updated 3/6/2008 7:44:16 PM ET 2008-03-07T00:44:16

A judge ruled Friday that an Australian man's claim that he had been mistreated in custody in Pakistan before being sent to the U.S. prison for terror suspects at Guantanamo Bay could not be believed.

Justice Peter McClellan of the New South Wales state Supreme Court ruled against Mamdouh Habib in the man's defamation suit against a Sydney newspaper, which Habib said had implied he lied about being tortured.

"I am satisfied that Mr. Habib's claims that he was seriously mistreated in the place of detention in Islamabad cannot be accepted," McClellan said.

He said Habib was "prone to exaggerate," "evasive" and had made claims about mistreatment in Pakistan and Egypt which could not be sustained.

"I have reflected at length on his evidence and have ultimately concluded that I cannot accept the allegations of mistreatment in the detail which he gave the evidence in this court," the judge said.

Habib, an Egyptian-born immigrant, was arrested in Pakistan in late 2001. He says he was held there for 28 days and was interrogated by Americans before being transferred to Egypt, where he alleged he was beaten, shocked with electricity and nearly drowned while under interrogation.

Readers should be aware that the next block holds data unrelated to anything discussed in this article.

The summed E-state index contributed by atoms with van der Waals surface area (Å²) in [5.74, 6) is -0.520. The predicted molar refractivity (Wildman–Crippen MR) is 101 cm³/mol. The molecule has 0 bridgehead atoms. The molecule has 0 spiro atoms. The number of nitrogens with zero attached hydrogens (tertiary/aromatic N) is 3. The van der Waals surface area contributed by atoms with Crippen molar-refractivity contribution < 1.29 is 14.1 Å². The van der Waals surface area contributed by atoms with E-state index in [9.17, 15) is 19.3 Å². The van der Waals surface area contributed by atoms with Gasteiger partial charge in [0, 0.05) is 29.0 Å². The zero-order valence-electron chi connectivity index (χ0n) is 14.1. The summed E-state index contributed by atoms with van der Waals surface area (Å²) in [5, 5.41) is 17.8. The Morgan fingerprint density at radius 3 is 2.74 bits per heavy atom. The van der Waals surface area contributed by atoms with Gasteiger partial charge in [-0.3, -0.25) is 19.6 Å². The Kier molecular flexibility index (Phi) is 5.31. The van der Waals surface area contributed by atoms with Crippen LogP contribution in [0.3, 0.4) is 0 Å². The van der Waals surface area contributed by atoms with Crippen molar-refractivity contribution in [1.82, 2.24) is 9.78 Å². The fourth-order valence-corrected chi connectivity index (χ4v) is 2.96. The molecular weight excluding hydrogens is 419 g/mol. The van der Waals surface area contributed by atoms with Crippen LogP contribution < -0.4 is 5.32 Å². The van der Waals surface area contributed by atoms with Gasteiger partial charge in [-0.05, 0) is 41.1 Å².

After six months, he was sent to the U.S. military base at Bagram, Afghanistan and then Guantanamo Bay. He was returned to Australia in January 2005.

U.S. officials accused Habib, of traveling to al-Qaida training camps in Afghanistan and knowing about the Sept. 11, 2001 attacks before they happened.

Habib has appeared regularly in media interviews talking about the alleged abuse. In 2007, he ran for state parliament in New South Wales on a ticket that included trying to draw attention to alleged rights abuses at Guantanamo.

Habib sued Sydney's The Daily Telegraph newspaper for a 2005 article he said defamed him by implying he had lied about the alleged torture. A court initially upheld Habib's claim.

The paper's publisher, News Ltd., launched a legal defense of the article, which was based on challenging Habib's credibility. Friday's ruling was the result of that case.

Habib is also suing the federal government for compensation, arguing the government failed to uphold his rights as a citizen during his detention. It was not immediately clear what effect Friday's ruling would have on the compensation case, which is under way in a different court.

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